Don't we go through the same process with components? In this analogy, the Ypsilon Aelius Mono Amps are the equivalent of the finest silk-cashmere blend. They have the nap of lux on your ear; their sound feels good there.

This is my third taste of Ypsilon componentry and it has been consistent. Within that spectrum, I'd place the PST 100 Preamp and VPS 100 Phono Stage together on the musical side in their voicing; the Aelius mono amps tack closer to neutral.

Whether the Aelius was paired with the matching PST 100 or my Trinity Preamp, the verdict was the same. These products are communication specialists. Everybody enjoyed them.

I was very tempted to hold on to them and make them my new reference. That would have been a radical jump from my Soulution 710 Stereo Amp. Yes, they're that good. 
........ 
Marshall Nack

(Note: Aelius MkI review - since replaced by new MkII version) - With them, it is the sum total of everything they do -- all to a very high level -- that's distinguishing, and that so much of what they achieve is rare among amplifiers no matter the price.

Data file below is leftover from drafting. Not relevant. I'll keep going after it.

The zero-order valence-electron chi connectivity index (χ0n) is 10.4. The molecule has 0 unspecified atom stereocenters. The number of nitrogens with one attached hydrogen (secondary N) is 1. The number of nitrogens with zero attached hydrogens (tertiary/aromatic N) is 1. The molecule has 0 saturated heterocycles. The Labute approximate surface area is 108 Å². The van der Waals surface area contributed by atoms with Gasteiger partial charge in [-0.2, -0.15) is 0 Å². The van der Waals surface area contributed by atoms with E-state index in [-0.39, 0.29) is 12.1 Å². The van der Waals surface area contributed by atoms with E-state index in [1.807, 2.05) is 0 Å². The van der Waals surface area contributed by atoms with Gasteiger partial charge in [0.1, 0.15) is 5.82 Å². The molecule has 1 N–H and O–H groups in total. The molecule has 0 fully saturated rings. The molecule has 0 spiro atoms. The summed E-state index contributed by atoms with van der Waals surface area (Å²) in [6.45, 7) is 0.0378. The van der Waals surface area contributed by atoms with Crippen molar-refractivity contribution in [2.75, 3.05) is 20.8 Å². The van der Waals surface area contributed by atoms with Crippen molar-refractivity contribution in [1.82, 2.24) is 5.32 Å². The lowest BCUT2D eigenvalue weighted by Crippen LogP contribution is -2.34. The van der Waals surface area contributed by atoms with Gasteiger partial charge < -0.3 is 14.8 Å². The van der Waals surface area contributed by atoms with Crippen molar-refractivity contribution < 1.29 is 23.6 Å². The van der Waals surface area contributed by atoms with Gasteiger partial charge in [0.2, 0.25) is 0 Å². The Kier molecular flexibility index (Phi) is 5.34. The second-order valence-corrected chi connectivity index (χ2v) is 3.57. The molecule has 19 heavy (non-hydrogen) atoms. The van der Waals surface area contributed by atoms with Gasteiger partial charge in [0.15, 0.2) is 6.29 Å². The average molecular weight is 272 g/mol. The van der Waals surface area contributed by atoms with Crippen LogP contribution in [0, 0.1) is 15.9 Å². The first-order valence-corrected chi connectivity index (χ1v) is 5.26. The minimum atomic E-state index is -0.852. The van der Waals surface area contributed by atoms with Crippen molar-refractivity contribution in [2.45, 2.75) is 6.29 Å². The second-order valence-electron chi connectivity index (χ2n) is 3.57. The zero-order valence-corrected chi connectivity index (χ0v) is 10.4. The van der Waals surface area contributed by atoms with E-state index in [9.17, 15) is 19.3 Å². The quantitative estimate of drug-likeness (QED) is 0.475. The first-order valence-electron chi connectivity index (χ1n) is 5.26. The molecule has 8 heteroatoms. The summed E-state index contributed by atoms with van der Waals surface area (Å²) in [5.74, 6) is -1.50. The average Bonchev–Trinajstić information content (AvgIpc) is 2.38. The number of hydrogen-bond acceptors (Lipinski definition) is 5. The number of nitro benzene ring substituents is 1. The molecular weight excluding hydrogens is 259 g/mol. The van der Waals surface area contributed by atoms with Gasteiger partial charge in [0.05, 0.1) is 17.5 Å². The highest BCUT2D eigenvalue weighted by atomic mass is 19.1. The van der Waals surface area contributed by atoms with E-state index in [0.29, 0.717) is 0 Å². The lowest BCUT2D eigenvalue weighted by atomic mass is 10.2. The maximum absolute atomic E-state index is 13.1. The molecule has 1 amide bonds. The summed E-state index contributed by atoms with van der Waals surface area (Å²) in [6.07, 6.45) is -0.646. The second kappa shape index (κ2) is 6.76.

Marc Mickelson - March 12, 2012

SUMMARY: 'The presentation was both truthful and beautiful…..a balance in portions so nearly ideal that any deviations are trifles in light of the totality of their performance. No amp will please everyone, the Aelius has a better chance of achieving this than any amp I've heard".

EXTENDED REVIEW: Ypsilon is the twentieth letter of the Greek alphabet and Aelius was a noted Greek scholar and orator, so it will come as no surprise that the Ypsilon Aelius mono amps come from the cradle of Western civilization. These 200-watt push-pull monoblocks are sophisticated hybrids, featuring a tube input stage using a single C3g -- a fairly obscure metal-sleeve tube -- and a MOSFET output stage. They output 60 watts of their power in class A, which means they'll run this way for the majority of listening, but perhaps even more significant is Ypsilon's claim that the amps offer single-ended sonic purity and push-pull power. While this sounds immediately like marketing hyperbole, Demetris Backlavas, the amp's university-trained design engineer, can back it up. He cites the Aelius's "balanced (or you may call it bridged) single-ended output stage," for which both phases, plus and minus, carry signal. "The difficulty of implementing this output stage," Backlavas went on, "is that it requires to be driven with a perfectly balanced signal. And this was done with an interstage transformer, which took a long time and many trials to bring it to the level of performance we wanted (-3dB@13Hz-70kHz)."